What Are the Draft Recommendations?
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See below for answers to some of the common questions we’ve heard during our Tell Us What You Think community listening sessions. If you have a question that isn’t answered here, please don’t hesitate to reach out to firstname.lastname@example.org to submit additional questions for the FAQ.
Bethel School District recently passed a bond for Cascade Middle School. It is similar to the Silverton Middle School project in many ways, both in phasing strategy and costs. Wenaha Group, who is assisting the District with pre-bond activities, looked at Cascade MS as a comparison. Some details of that comparison are below.
- It is common when replacing a school to build the new building on the same site adjacent to the old building, move the staff/students into the new building, and then demo the old building. This is considered the most cost effective way of constructing a new school building, if you have the room on the property. Fortunately SMS does have enough room for this strategy.
- This strategy is exactly what Bethel SD did at Cascade MS. They built a new building adjacent to their old building and kept their music room addition, then demo’d the old building. You can see that in their design reveal video here around 8 minutes in: https://www.youtube.com/watch?v=la7slegPZUE&t=42s.
- The other cost-saving decision we are employing at SMS is to keep the existing gym and locker room buildings and do a light remodel of those areas. They are in good condition compared to the other Middle School buildings. The gym/locker room received a recent grant-funded seismic upgrade and that grant funding stipulates that the District keep the gym/locker room operational. That’s money the District saves by not building new. By keeping new construction contained on one side of the site at a time, we can easily secure the construction site and minimize disruptions to staff and students. This is common on school construction projects.
- It’s hard to tell from Bethel’s website their exact construction schedule, but our guess is it is similar to what we have planned for SMS, especially when Bethel is using an experienced school builder like Todd Construction. The SMS construction schedule is planned for 27 months from May 2025-August 2027, but that is inclusive of the new building, renovation of existing gym, the site work, and the demolition of the existing buildings. The construction of the new building is the first 15 months of that schedule so the new building would open in Fall 2026. The rest of the schedule is dedicated toward demo and abatement of the existing buildings and the site work following demo.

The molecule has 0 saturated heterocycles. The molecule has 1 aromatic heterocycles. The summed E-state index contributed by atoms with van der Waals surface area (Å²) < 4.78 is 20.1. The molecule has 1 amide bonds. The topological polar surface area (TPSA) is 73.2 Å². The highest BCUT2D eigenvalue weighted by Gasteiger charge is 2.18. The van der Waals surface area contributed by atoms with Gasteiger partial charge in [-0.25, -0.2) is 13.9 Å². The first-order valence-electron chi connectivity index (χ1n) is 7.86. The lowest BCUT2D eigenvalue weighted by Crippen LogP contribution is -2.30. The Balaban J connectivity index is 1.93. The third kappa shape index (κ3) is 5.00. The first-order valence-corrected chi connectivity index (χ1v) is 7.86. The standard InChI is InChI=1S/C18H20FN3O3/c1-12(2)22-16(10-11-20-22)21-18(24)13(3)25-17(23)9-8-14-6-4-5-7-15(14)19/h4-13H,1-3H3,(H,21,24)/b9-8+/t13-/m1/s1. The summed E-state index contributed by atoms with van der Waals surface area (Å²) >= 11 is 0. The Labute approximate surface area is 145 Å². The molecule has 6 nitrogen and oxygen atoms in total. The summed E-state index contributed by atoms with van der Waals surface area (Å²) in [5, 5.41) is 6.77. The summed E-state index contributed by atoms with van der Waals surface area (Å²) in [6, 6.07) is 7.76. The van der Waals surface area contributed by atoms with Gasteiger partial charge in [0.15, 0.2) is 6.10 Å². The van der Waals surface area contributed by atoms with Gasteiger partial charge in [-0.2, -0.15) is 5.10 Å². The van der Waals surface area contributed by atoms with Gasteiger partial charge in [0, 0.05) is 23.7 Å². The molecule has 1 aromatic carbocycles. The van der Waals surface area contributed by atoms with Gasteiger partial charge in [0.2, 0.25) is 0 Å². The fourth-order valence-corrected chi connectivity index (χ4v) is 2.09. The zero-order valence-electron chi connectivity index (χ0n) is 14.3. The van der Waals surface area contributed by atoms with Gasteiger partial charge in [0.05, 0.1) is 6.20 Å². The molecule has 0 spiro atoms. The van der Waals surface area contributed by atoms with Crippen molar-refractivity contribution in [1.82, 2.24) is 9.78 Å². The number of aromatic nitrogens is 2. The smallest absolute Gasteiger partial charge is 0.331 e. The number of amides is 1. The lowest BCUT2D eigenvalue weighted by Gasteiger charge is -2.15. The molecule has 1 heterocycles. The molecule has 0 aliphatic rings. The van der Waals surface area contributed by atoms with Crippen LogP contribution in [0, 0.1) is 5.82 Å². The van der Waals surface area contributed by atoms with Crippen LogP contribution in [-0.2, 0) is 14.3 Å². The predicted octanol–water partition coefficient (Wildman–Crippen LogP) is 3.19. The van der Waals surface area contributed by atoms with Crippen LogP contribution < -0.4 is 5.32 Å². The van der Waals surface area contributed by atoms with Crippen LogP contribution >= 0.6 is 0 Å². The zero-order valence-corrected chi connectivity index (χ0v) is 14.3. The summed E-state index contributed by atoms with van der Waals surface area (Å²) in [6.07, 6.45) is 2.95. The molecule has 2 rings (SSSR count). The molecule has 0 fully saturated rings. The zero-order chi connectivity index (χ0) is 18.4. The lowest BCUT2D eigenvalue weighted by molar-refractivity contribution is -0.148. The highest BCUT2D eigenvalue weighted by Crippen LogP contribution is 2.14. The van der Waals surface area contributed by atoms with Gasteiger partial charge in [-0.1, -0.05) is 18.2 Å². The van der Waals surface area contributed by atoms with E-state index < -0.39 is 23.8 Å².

- Building a new Middle School on purchased property would be more expensive than the current plan. Additional costs would include the property purchase amount and significantly more road development and utility extensions, depending on the site. Building on new property would likely trigger requirements for traffic impact analysis for road/traffic upgrades. And the District would still be faced with demo or stuck with the old, unusable Middle School campus.
- Wenaha Group analyzed costs on Cascade MS as a comp to make sure our SMS assumptions were on track.
- To compare Cascade MS financially to Silverton MS we had to escalate their 2021 bid/project costs so that it is apples to apples with the Silverton MS timeline. When Wenaha did this, we learned that Cascade was about $620 per square foot. We evaluated two other comps from Corvallis and West Linn-Wilsonville that were $680-760/SF. Silverton MS’s budget is $655/SF, so that is telling us that we are well in the range of what neighboring communities are doing. All of these comparative numbers necessarily include the “soft costs” which include things like architect and engineering, inspection costs, permits, furnishings, technology equipment, etc.
Can bond funds leave the Silver Falls School District or be spent on things not in the projects listed?
No. All funds raised by the bond will go to improve or replace schools in the Silver Falls School District, and they can only be spent on projects approved by voters.
A bond is typically the way school districts pay for major construction projects like building new schools and upgrading existing ones. The bond can only pay for these projects and legally cannot be used for operating costs, salaries, retirement benefits, or other expenses.
No. The district will continue to maintain school properties but the proposed projects will not occur.
A bond issue is used by a public school district to finance school facility projects or other capital projects. Measures are placed on the ballot along with information about the specific projects that would be completed by the district if approved by the voting public.
How will the school district address any concerns or feedback from the community throughout the process?